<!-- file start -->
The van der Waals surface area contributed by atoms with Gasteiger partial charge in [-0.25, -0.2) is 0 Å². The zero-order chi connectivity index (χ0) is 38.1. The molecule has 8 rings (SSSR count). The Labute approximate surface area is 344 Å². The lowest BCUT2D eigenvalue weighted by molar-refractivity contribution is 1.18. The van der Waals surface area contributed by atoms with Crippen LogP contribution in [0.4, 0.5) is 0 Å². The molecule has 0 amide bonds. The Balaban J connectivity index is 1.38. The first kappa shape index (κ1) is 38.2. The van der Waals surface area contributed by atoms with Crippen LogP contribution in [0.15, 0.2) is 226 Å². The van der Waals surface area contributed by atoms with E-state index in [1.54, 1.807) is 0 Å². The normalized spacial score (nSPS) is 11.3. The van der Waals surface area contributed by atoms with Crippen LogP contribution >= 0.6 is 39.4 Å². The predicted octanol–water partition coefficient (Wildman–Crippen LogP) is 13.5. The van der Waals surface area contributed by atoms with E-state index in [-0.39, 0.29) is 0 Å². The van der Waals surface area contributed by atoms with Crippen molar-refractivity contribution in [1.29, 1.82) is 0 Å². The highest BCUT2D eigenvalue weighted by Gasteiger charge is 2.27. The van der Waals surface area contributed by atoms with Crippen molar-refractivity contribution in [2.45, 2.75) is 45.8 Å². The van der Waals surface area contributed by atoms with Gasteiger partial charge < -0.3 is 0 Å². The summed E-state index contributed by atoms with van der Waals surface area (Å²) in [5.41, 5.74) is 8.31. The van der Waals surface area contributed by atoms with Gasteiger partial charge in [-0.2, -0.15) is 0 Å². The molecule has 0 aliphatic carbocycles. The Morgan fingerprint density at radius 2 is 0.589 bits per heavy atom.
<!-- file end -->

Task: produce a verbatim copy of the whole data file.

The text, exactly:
The van der Waals surface area contributed by atoms with Gasteiger partial charge in [-0.25, -0.2) is 0 Å². The zero-order chi connectivity index (χ0) is 38.1. The molecule has 8 rings (SSSR count). The Labute approximate surface area is 344 Å². The lowest BCUT2D eigenvalue weighted by molar-refractivity contribution is 1.18. The van der Waals surface area contributed by atoms with Crippen LogP contribution in [0.4, 0.5) is 0 Å². The molecule has 0 amide bonds. The Balaban J connectivity index is 1.38. The first kappa shape index (κ1) is 38.2. The van der Waals surface area contributed by atoms with Crippen LogP contribution in [0.15, 0.2) is 226 Å². The van der Waals surface area contributed by atoms with E-state index in [1.54, 1.807) is 0 Å². The normalized spacial score (nSPS) is 11.3. The van der Waals surface area contributed by atoms with Crippen LogP contribution >= 0.6 is 39.4 Å². The predicted octanol–water partition coefficient (Wildman–Crippen LogP) is 13.5. The van der Waals surface area contributed by atoms with E-state index in [-0.39, 0.29) is 0 Å². The van der Waals surface area contributed by atoms with Crippen molar-refractivity contribution in [1.29, 1.82) is 0 Å². The highest BCUT2D eigenvalue weighted by Gasteiger charge is 2.27. The van der Waals surface area contributed by atoms with Crippen molar-refractivity contribution in [2.45, 2.75) is 45.8 Å². The van der Waals surface area contributed by atoms with Gasteiger partial charge < -0.3 is 0 Å². The summed E-state index contributed by atoms with van der Waals surface area (Å²) in [5.41, 5.74) is 8.31. The van der Waals surface area contributed by atoms with Gasteiger partial charge in [-0.2, -0.15) is 0 Å². The molecule has 0 aliphatic carbocycles. The Morgan fingerprint density at radius 2 is 0.589 bits per heavy atom.